Utilizing Education and Machine Learning to Establish an Opioid Prescription Stewardship Program


Monitoring outpatient prescribing patterns has been a major challenge for the Lifespan health system in Rhode Island, since it has over 1.5 million electronic prescriptions written annually.

The implementation of a controlled substance prescription stewardship program based on education and machine learning was found to be effective at reducing inappropriate opioid prescribing in a large academic health system. According to a poster presented at the American Society of Health-System Pharmacists (ASHP) virtual 2020 ASHP Midyear Clinical Meeting and Exhibition, the impact of the program’s implementation was determined by metrics of decreased Morphine Equivalent Daily Doses (MEDD), increased Narcan prescribing, and decreased opioid and benzodiazepine co-prescribing.

According to the poster’s authors, there have been 350,000 opioid overdose deaths in the United States between 1999 and 2016, with a 200% increase in death rates since 2000. Further, provider diversion and a lack of accountability with controlled substances has led to multimillion dollar fines for health systems. Monitoring outpatient prescribing patterns has been a major challenge for the Lifespan health system in Rhode Island (RI), since it has over 1.5 million electronic prescriptions written annually, including over 360,000 controlled substances scheduled 2 through 4.

The objective of the study was to develop a controlled substance prescriptions stewardship program to monitor vast amounts of electronic health record data to detect potential diversion and over utilization of opioids. This leads to utilizing machine learning to identify outlying prescribers, auditing prescribers on outlying prescriptions, educating providers on controlled substance laws and guidelines, and improving prescribing practices based on metrics of decreased MEDD, benzodiazepine co-prescribing and naloxone co-prescribing.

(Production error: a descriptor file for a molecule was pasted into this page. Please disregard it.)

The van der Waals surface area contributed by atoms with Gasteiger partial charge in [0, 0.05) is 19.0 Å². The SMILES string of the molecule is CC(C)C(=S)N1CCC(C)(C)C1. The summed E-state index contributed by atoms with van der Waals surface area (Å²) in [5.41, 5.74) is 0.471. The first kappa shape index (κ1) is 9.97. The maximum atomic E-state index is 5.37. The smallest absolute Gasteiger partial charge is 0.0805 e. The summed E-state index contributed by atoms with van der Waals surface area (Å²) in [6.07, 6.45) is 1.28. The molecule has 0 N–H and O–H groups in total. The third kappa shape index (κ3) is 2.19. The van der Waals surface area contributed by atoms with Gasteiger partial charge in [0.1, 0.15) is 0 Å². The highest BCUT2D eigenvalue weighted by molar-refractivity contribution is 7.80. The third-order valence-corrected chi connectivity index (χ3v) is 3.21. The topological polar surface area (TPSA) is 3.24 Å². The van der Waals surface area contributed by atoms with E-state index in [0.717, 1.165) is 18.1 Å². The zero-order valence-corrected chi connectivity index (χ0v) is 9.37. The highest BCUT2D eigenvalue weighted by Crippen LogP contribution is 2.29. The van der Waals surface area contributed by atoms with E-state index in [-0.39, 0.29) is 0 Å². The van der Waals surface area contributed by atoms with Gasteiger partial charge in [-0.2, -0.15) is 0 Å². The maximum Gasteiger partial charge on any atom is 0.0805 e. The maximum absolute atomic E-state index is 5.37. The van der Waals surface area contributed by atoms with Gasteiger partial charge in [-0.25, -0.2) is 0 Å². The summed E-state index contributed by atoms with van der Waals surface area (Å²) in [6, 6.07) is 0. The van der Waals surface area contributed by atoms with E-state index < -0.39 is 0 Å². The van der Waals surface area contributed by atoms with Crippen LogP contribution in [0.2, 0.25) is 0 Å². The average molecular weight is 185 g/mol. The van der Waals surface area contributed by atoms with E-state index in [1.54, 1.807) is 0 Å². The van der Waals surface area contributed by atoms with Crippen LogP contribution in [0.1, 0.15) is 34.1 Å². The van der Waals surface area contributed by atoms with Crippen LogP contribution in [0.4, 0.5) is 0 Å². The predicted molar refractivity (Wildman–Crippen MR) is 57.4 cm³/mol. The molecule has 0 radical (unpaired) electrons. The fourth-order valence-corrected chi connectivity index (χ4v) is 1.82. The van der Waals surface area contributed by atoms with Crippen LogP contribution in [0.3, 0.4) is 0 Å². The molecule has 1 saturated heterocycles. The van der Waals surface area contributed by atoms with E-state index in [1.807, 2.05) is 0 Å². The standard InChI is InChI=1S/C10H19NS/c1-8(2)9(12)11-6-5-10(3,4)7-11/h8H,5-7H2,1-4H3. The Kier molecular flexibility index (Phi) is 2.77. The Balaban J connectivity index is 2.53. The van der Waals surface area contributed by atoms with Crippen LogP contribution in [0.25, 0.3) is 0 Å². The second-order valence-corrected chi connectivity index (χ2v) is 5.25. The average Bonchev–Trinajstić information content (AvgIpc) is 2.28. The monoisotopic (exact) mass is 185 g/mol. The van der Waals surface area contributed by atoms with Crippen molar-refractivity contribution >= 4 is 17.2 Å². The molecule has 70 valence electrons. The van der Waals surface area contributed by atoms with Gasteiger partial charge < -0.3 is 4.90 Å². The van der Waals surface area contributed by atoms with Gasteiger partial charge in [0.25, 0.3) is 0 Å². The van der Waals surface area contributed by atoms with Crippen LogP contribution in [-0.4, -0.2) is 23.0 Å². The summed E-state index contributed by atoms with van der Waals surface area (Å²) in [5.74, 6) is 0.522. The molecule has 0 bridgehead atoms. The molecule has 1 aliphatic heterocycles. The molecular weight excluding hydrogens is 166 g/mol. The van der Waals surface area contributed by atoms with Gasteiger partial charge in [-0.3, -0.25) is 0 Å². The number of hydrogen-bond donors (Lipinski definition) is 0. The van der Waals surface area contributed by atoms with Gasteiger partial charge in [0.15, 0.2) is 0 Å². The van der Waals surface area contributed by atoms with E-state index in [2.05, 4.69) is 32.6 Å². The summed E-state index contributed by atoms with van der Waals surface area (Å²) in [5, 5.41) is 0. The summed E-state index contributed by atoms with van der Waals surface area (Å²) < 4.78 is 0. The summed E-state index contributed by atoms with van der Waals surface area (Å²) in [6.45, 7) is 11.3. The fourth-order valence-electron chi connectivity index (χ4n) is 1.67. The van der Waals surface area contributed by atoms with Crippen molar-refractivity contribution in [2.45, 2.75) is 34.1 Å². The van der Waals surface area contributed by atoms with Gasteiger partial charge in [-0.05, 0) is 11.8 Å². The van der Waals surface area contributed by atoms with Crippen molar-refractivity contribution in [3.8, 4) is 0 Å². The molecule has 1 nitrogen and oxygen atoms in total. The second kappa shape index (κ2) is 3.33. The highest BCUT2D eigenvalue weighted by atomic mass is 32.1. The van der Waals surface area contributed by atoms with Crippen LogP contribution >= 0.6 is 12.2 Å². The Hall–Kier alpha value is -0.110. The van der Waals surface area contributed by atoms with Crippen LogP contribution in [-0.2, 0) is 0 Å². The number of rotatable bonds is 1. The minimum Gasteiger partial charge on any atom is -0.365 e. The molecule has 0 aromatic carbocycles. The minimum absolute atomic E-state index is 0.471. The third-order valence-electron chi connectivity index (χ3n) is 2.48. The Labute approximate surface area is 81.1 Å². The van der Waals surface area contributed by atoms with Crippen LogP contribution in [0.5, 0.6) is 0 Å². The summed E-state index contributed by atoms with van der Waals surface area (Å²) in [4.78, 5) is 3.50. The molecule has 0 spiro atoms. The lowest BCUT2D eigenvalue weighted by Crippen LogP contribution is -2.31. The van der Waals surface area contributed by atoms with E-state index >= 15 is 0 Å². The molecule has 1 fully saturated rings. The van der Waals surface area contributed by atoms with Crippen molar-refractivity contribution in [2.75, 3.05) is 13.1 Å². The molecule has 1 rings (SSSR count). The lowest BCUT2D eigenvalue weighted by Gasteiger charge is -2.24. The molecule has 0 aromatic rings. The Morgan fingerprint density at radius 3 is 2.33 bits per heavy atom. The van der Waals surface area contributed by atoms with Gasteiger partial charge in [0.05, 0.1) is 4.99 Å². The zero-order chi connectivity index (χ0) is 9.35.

The study utilized Lifespan’s The RI Hospital, The Miriam Hospital, Bradley Hospital, and Newport Hospital, which are all primary teaching facilities for the Warren Alpert Medical School of Brown University in Providence, RI. The study team was assembled with hospital and pharmacy leadership representing both inpatient and outpatient pharmacy, a pharmacy data scientist, a controlled substance pharmacist, a pharmacist informatics coordinator, a senior clinical pharmacist specialist, and physician chief medical officer.

A model was created using a trained, supervised XgBoost classification model. The results were grouped by the provider to visualize the entire organization for quick identification of uncommon prescribing practices. Information about the encounter was stored in a data warehouse along with the model’s prediction. Additionally, a web-based dashboard is refreshed daily as a scatterplot that aggregates patient-level predictions by the provider.

Implementing the auditing process involved:

  • Monitoring the dashboard for an outlying provider
  • Selecting 15 random prescriptions that were not predicted to be written by the model
  • Assessing for compliance to controlled substance laws
  • Communicating results to appropriate physician leadership
  • Physician peer clinical evaluation and follow-up audits

Provider education includes as follows:

  • Background on national incidences related to opioid prescribing
  • Implications of diversion for organizations and physicians
  • Data from the RI Medical Board on license reprimands related to opioid prescribing
  • RI Controlled Substance Law on prescribing acute versus chronic pain
  • Proper electronic prescribing in the electronic medical record

From January 1, 2019 to December 31, 2019, the metrics to determine prescribing improvements found reductions in MEDD, increased naloxone and opioid co-prescribing, and decreased co-prescribing of opioids and benzodiazepines. The results of audits and targeted education showed no overly inappropriate prescribing was detected.

The study authors concluded that health systems should foster collaboration between pharmacists, data scientists, physicians, and leadership to develop a controlled substance prescription stewardship program.


Rimay A, Palmisciano L, Collins C. Establishing an opioid prescription stewardship program utilizing education and machine learning. Poster presented at: 2020 ASHP Midyear Clinical Meeting and Exhibition; virtual: December 6-10, 2020.

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